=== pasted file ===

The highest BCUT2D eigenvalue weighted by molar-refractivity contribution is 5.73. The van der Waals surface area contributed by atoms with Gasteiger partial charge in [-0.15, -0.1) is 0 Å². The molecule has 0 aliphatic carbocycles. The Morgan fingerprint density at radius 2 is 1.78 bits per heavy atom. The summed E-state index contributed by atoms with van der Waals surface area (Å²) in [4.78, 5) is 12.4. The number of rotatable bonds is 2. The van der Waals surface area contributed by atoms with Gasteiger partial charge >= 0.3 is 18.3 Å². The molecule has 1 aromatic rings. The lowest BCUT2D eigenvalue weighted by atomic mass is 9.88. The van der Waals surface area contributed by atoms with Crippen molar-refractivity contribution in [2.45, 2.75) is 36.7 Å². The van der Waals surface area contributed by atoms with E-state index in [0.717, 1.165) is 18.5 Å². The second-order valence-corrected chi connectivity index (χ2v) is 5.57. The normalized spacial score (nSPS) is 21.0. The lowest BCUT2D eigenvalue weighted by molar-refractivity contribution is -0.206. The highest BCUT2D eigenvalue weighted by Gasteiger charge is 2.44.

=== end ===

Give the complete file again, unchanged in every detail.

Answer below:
The highest BCUT2D eigenvalue weighted by molar-refractivity contribution is 5.73. The van der Waals surface area contributed by atoms with Gasteiger partial charge in [-0.15, -0.1) is 0 Å². The molecule has 0 aliphatic carbocycles. The Morgan fingerprint density at radius 2 is 1.78 bits per heavy atom. The summed E-state index contributed by atoms with van der Waals surface area (Å²) in [4.78, 5) is 12.4. The number of rotatable bonds is 2. The van der Waals surface area contributed by atoms with Gasteiger partial charge >= 0.3 is 18.3 Å². The molecule has 1 aromatic rings. The lowest BCUT2D eigenvalue weighted by atomic mass is 9.88. The van der Waals surface area contributed by atoms with Crippen molar-refractivity contribution in [2.45, 2.75) is 36.7 Å². The van der Waals surface area contributed by atoms with E-state index in [0.717, 1.165) is 18.5 Å². The second-order valence-corrected chi connectivity index (χ2v) is 5.57. The normalized spacial score (nSPS) is 21.0. The lowest BCUT2D eigenvalue weighted by molar-refractivity contribution is -0.206. The highest BCUT2D eigenvalue weighted by Gasteiger charge is 2.44.